6 recommendations for supporting students’ social, emotional, and cognitive growth

Supporting students’ social, emotional, and cognitive growth can improve outcomes on other measures, such as grades, test scores, graduation rates, and success in college and careers. That’s just one of many conclusions from From a Nation at Risk to Nation at Hope, a new report from the Aspen Institute’s National Commission on Social, Emotional, and Academic Development. The report is a culmination of two years of conversations, meetings, and site visits, as well as a review of research into promising education practices.

The report includes six recommendations, with examples, of how schools and communities can strengthen student outcomes:

  1. Set a clear vision that broadens the definition of student success to prioritize the whole child. This includes identifying the social, emotional, and academic knowledge and skills graduates will need.
  2. Transform learning settings so they are safe and supportive for all young people.
  3. Change instruction to teach students social, emotional, and cognitive skills. Embed these skills in academics and schoolwide practices, not just in stand-alone lessons.
  4. Build adult expertise in child development and the science of learning.
  5. Align resources and build partnerships between schools, families, and community organizations to address the whole child.
  6. Forge closer connections between research and practice by building new structures for researchers and educators to collaborate on pressing problems.

The report’s website includes the commission’s research, practice, and policy agendas; tools for helping communities follow these recommendations; and videos produced by Edutopia, in collaboration with the commission, showing how educators can support students’ social, emotional, and cognitive growth.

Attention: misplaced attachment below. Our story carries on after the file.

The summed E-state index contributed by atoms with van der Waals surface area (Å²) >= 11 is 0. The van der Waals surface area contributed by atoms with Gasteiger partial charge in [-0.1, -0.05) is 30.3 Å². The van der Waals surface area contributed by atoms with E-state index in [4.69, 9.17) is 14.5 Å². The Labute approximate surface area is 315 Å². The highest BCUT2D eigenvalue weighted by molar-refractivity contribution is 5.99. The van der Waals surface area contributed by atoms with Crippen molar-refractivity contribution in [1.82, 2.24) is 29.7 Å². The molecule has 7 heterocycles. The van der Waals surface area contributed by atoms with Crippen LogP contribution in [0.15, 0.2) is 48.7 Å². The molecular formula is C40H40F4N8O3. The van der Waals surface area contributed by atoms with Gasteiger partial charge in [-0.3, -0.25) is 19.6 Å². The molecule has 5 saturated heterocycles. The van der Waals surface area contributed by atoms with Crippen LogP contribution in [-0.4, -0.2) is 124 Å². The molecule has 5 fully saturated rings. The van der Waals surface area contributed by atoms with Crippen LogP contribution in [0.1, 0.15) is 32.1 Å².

Source: National Commission on Social, Emotional, and Academic Development. (2019). From a nation at risk to a nation at hopeWashington, DC: Aspen Institute.

No comments yet. Add Comment

Leave a Reply

Your email address will not be published. Required fields are marked *

You may use these HTML tags and attributes: <a href="" title=""> <abbr title=""> <acronym title=""> <b> <blockquote cite=""> <cite> <code> <del datetime=""> <em> <i> <q cite=""> <s> <strike> <strong>

WP_User Object ( [data] => stdClass Object ( [ID] => 514 [user_login] => noauthor [user_pass] => $P$BqFr3UCe32nVthMAUqJG0hNA5svlnv. [user_nicename] => noauthor [user_email] => noauthor@kprise.com [user_url] => [user_registered] => 2018-11-28 11:57:58 [user_activation_key] => [user_status] => 0 [display_name] => No Author [type] => wpuser ) [ID] => 514 [caps] => Array ( [author] => 1 ) [cap_key] => wp_capabilities [roles] => Array ( [0] => author ) [allcaps] => Array ( [upload_files] => 1 [edit_posts] => 1 [edit_published_posts] => 1 [publish_posts] => 1 [read] => 1 [level_2] => 1 [level_1] => 1 [level_0] => 1 [delete_posts] => 1 [delete_published_posts] => 1 [author] => 1 ) [filter] => [site_id:WP_User:private] => 1 ) 514 | 514


All SEL should be trauma-informed 

Can we keep SEL on course?

Re-imagining social-emotional learning: Findings from a strategy-based approach 

Columns & Blogs